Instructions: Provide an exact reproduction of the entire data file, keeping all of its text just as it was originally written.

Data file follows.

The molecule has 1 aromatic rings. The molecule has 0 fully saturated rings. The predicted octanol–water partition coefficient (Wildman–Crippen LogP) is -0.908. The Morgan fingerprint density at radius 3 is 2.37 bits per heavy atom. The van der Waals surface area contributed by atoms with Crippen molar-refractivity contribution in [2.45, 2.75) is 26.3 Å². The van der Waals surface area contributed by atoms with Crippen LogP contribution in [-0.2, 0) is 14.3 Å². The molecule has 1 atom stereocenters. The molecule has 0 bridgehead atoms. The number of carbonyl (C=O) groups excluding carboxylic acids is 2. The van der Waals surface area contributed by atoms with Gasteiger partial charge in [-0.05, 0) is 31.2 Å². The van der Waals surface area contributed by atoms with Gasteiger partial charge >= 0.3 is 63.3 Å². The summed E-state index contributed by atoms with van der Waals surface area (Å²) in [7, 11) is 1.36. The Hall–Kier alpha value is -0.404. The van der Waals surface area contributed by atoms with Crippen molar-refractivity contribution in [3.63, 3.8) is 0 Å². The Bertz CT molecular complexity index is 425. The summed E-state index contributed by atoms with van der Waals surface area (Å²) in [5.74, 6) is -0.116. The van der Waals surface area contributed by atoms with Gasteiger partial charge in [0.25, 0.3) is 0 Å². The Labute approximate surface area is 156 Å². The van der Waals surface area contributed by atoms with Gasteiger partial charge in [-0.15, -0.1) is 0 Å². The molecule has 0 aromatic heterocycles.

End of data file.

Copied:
The molecule has 1 aromatic rings. The molecule has 0 fully saturated rings. The predicted octanol–water partition coefficient (Wildman–Crippen LogP) is -0.908. The Morgan fingerprint density at radius 3 is 2.37 bits per heavy atom. The van der Waals surface area contributed by atoms with Crippen molar-refractivity contribution in [2.45, 2.75) is 26.3 Å². The van der Waals surface area contributed by atoms with Crippen LogP contribution in [-0.2, 0) is 14.3 Å². The molecule has 1 atom stereocenters. The molecule has 0 bridgehead atoms. The number of carbonyl (C=O) groups excluding carboxylic acids is 2. The van der Waals surface area contributed by atoms with Gasteiger partial charge in [-0.05, 0) is 31.2 Å². The van der Waals surface area contributed by atoms with Gasteiger partial charge >= 0.3 is 63.3 Å². The summed E-state index contributed by atoms with van der Waals surface area (Å²) in [7, 11) is 1.36. The Hall–Kier alpha value is -0.404. The van der Waals surface area contributed by atoms with Crippen molar-refractivity contribution in [3.63, 3.8) is 0 Å². The Bertz CT molecular complexity index is 425. The summed E-state index contributed by atoms with van der Waals surface area (Å²) in [5.74, 6) is -0.116. The van der Waals surface area contributed by atoms with Gasteiger partial charge in [0.25, 0.3) is 0 Å². The Labute approximate surface area is 156 Å². The van der Waals surface area contributed by atoms with Gasteiger partial charge in [-0.15, -0.1) is 0 Å². The molecule has 0 aromatic heterocycles.